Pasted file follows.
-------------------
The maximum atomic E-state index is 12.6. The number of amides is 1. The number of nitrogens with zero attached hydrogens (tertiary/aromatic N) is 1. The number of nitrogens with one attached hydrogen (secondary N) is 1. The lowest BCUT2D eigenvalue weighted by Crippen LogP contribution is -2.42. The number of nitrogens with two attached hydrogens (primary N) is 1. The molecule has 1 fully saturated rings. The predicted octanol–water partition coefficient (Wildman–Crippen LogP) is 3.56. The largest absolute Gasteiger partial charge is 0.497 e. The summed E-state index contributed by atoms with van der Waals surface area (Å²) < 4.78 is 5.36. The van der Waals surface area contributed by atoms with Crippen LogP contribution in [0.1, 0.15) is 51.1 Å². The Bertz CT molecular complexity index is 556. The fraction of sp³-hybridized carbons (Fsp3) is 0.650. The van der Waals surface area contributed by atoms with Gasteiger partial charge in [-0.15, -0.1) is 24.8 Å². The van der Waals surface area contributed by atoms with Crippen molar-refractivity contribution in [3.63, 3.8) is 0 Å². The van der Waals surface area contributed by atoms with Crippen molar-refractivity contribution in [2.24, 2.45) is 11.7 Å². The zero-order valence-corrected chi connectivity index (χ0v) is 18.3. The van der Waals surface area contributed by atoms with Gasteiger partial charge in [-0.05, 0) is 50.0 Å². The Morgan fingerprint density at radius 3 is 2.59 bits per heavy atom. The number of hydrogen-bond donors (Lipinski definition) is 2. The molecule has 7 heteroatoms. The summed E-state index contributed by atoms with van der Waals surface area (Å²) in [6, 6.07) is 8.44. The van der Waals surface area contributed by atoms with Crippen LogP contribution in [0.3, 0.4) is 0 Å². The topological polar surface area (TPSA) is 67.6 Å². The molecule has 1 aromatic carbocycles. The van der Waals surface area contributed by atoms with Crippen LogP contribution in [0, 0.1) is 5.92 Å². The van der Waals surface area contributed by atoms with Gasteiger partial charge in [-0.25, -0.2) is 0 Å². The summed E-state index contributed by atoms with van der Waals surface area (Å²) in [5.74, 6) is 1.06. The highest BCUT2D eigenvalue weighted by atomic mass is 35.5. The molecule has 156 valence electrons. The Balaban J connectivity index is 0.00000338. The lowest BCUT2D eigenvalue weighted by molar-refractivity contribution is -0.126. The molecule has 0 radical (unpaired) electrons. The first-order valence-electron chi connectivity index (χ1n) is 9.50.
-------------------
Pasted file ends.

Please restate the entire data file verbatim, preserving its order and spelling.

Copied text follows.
The maximum atomic E-state index is 12.6. The number of amides is 1. The number of nitrogens with zero attached hydrogens (tertiary/aromatic N) is 1. The number of nitrogens with one attached hydrogen (secondary N) is 1. The lowest BCUT2D eigenvalue weighted by Crippen LogP contribution is -2.42. The number of nitrogens with two attached hydrogens (primary N) is 1. The molecule has 1 fully saturated rings. The predicted octanol–water partition coefficient (Wildman–Crippen LogP) is 3.56. The largest absolute Gasteiger partial charge is 0.497 e. The summed E-state index contributed by atoms with van der Waals surface area (Å²) < 4.78 is 5.36. The van der Waals surface area contributed by atoms with Crippen LogP contribution in [0.1, 0.15) is 51.1 Å². The Bertz CT molecular complexity index is 556. The fraction of sp³-hybridized carbons (Fsp3) is 0.650. The van der Waals surface area contributed by atoms with Gasteiger partial charge in [-0.15, -0.1) is 24.8 Å². The van der Waals surface area contributed by atoms with Crippen molar-refractivity contribution in [3.63, 3.8) is 0 Å². The van der Waals surface area contributed by atoms with Crippen molar-refractivity contribution in [2.24, 2.45) is 11.7 Å². The zero-order valence-corrected chi connectivity index (χ0v) is 18.3. The van der Waals surface area contributed by atoms with Gasteiger partial charge in [-0.05, 0) is 50.0 Å². The Morgan fingerprint density at radius 3 is 2.59 bits per heavy atom. The number of hydrogen-bond donors (Lipinski definition) is 2. The molecule has 7 heteroatoms. The summed E-state index contributed by atoms with van der Waals surface area (Å²) in [6, 6.07) is 8.44. The van der Waals surface area contributed by atoms with Crippen LogP contribution in [0.3, 0.4) is 0 Å². The topological polar surface area (TPSA) is 67.6 Å². The molecule has 1 aromatic carbocycles. The van der Waals surface area contributed by atoms with Crippen LogP contribution in [0, 0.1) is 5.92 Å². The van der Waals surface area contributed by atoms with Gasteiger partial charge in [-0.25, -0.2) is 0 Å². The summed E-state index contributed by atoms with van der Waals surface area (Å²) in [5.74, 6) is 1.06. The highest BCUT2D eigenvalue weighted by atomic mass is 35.5. The molecule has 156 valence electrons. The Balaban J connectivity index is 0.00000338. The lowest BCUT2D eigenvalue weighted by molar-refractivity contribution is -0.126. The molecule has 0 radical (unpaired) electrons. The first-order valence-electron chi connectivity index (χ1n) is 9.50.